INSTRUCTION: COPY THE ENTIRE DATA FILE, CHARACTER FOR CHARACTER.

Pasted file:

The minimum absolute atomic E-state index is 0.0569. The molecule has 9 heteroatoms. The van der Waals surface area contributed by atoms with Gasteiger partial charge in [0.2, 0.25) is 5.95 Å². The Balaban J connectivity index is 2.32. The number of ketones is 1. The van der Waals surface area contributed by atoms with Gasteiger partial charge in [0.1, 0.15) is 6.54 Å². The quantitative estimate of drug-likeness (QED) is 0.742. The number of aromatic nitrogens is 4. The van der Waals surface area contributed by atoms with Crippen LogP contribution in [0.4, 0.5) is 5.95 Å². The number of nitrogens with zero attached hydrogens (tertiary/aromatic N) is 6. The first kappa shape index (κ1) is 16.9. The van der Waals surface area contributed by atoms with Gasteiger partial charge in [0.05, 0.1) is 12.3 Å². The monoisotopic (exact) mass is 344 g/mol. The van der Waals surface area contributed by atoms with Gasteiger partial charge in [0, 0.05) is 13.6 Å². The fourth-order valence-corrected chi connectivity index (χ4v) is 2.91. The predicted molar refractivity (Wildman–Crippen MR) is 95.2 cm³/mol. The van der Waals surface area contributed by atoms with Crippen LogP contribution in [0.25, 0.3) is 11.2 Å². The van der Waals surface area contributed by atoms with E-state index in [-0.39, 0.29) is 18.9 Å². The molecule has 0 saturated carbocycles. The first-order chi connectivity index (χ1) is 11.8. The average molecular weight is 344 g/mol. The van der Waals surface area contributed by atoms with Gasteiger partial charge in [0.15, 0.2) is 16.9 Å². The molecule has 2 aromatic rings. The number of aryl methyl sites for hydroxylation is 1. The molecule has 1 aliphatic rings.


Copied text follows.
The minimum absolute atomic E-state index is 0.0569. The molecule has 9 heteroatoms. The van der Waals surface area contributed by atoms with Gasteiger partial charge in [0.2, 0.25) is 5.95 Å². The Balaban J connectivity index is 2.32. The number of ketones is 1. The van der Waals surface area contributed by atoms with Gasteiger partial charge in [0.1, 0.15) is 6.54 Å². The quantitative estimate of drug-likeness (QED) is 0.742. The number of aromatic nitrogens is 4. The van der Waals surface area contributed by atoms with Crippen LogP contribution in [0.4, 0.5) is 5.95 Å². The number of nitrogens with zero attached hydrogens (tertiary/aromatic N) is 6. The first kappa shape index (κ1) is 16.9. The van der Waals surface area contributed by atoms with Gasteiger partial charge in [0.05, 0.1) is 12.3 Å². The monoisotopic (exact) mass is 344 g/mol. The van der Waals surface area contributed by atoms with Gasteiger partial charge in [0, 0.05) is 13.6 Å². The fourth-order valence-corrected chi connectivity index (χ4v) is 2.91. The predicted molar refractivity (Wildman–Crippen MR) is 95.2 cm³/mol. The van der Waals surface area contributed by atoms with Crippen LogP contribution in [0.25, 0.3) is 11.2 Å². The van der Waals surface area contributed by atoms with E-state index in [-0.39, 0.29) is 18.9 Å². The molecule has 0 saturated carbocycles. The first-order chi connectivity index (χ1) is 11.8. The average molecular weight is 344 g/mol. The van der Waals surface area contributed by atoms with Gasteiger partial charge in [0.15, 0.2) is 16.9 Å². The molecule has 2 aromatic rings. The number of aryl methyl sites for hydroxylation is 1. The molecule has 1 aliphatic rings.